Thanks to aragonOS, the changes required for any app in the AN ecosystem to support this mechanism would be minimal and wouldn’t even cause app developers any breaking changes in their existing code.

All apps in the AN use aragonOS for authentication, thanks to the ACL. The ACL checks msg.sender to identify the sender of the transaction. If instead of doing that, the ACL would check signatures, that would enable aragonOS to verify that a transaction was authorized from another chain, and instead of pointing its origin from the WBI, it would point its origin from the account that sent it in another chain.

Cross-chain contract upgradeability

All Aragon entities run on aragonOS, which offers secure and flexible smart contract upgradeability by default. Upgradeability is especially important for crypto networks and protocols, where the canonical version of the rules that are enforced to all token holders needs to be consensuated. Consensus happens via any governance mechanism, and that’s why an Access Control List is so important too, so that only certain governance mechanisms can execute certain changes to the protocol.

aragonOS achieves this model by taking advantage of proxies. Let’s explore this process:

  1. We dispatch a call to the App Proxy (and not the app itself)
  2. The App Proxy asks the Kernel where’s the actual App with its actual code
  3. The Kernel replies back with its address
  4. Then the App Proxy delegates the call to the actual App
  5. The App asks the Kernel whether the sender of the call is authorized to perform it
  6. If it is, the code is executed

Now let’s imagine how an upgrade to the Aragon Network would be executed:

  • Someone who wants to propose an upgrade (the proposer) would deploy a new set of contracts for the network or for any of its features. Let’s say the contracts are located at address 0xNEWVERSION
  • The proposer creates a new voting (or goes through whichever governance mechanism that the Network has) and proposes 0xNEWVERSION as the next version
  • The governance of the Network votes and decides. Let’s assume that the vote is approved
  • The Kernel would update its reference for the contracts that have just been upgraded (which would be an App)
  • All the new calls would come in via the App Proxy, and would be directed towards the new version of the code instead of the old one. Boom!

In a scenario in which ANT has become truly cross-chain and the AN contracts live on multiple blockchains, preserving contract upgradability across chains is also necessary.

Again, Witnet will make these cross-chain contract upgrades nearly as easy to perform as if everything was happening in the same chain, and the changes required for existing dApps to support this mechanism will be minimal and cause no headache to developers willing to make their smart contracts truly chain agnostic.

Security concerns

In the blockchain space, there’s a generally accepted precept that the maximum value that a network can support and secure is proportional to the cost of rewriting its history of transactions.

This notion comes from the fact that the security of Proof-of-Work schemes is not based on making it impossible for anyone to tamper with the transactions ledger, but on making it extremely expensive.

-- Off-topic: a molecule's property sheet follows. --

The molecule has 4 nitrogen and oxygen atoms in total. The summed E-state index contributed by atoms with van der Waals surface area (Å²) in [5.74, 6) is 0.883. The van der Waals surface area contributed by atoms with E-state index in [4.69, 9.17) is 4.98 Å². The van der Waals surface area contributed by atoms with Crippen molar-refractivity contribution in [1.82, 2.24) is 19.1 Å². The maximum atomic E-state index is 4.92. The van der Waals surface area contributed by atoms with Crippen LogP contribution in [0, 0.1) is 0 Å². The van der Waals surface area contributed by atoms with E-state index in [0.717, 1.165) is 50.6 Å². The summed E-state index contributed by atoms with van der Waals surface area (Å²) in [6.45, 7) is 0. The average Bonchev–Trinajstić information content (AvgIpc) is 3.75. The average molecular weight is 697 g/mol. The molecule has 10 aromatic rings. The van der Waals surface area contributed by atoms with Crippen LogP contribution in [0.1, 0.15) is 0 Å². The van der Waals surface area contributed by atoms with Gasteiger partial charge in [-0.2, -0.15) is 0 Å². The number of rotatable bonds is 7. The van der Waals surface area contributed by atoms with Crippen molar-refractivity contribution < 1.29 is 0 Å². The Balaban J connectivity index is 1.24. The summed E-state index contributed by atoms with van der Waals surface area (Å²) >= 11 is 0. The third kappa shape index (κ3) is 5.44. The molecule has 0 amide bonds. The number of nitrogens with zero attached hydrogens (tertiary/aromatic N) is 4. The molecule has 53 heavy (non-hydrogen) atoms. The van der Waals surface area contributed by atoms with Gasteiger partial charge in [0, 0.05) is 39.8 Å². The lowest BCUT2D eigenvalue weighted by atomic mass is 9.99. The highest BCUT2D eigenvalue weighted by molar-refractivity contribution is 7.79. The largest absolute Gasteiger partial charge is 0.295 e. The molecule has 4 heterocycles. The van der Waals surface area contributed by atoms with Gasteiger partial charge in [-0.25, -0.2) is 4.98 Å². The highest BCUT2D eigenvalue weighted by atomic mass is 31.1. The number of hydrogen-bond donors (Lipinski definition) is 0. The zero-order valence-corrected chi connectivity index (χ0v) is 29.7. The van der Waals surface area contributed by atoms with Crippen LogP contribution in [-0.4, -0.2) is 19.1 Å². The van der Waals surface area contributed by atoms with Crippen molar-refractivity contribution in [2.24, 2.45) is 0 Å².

As long as the total network value is lower than the cost of hacking the blockchain (e.g. by means of a majority attack), we can rest assured that no one will try to break it. But in the same moment that the network value goes over the hacking cost, you’ve just created a bounty for any (incredibly powerful) attacker to go and try to to loot everyone’s wallets.

But, if Witnet doesn’t use PoW, when people start to use it for moving assets from chain A to chain B, how much value will it be able to handle without becoming attractive to attackers?

In Witnet, mining power is not correlated to computing power. Instead, each of the miners’ likeliness to come with a valid block is proportional to their reputation, which they earn or lose over time depending on their honesty when performing retrieve-attest-deliver (RAD) tasks as requested to the distributed oracle network by smart contracts.

Witnet moves away from putting a (high) price to owning a majority of power in the network. Instead, the Witnet protocol makes it mathematically impossible for any player in the network to hoard a majority of the reputation by imposing a progressive demurrage policy on reputation scores.

Under this policy, the more reputation points you have, the faster you lose them without any possible countermeasure other than remaining honest and performing RAD tasks to earn more points.

The catch is that, beyond a certain reputation score threshold, this policy is applied so harshly that it’s impossible to earn more reputation points than the amount you are losing because of demurrage.

This means that there’s a consensus-enforced roof to reputation score, which in practice translates to infeasibility of any kind of majority attack at the same time that guarantees power decentralization.

Summing up, on a network like Witnet, assets of any value can be transferred securely without being limited to a maximum network value defined by the total work committed to the chain.

I’d like to thank Luis Cuende and Jorge Izquierdo from the Aragon team for their contributions to this post.



Adán Sánchez de Pedro
The Witnet Oracle Blog

@Witnet_io board member, CTO at @StamperyCo, founder of @LoquiIM. Microelectronics aficionado. I write code, give talks, make music, brew beer and laugh a lot.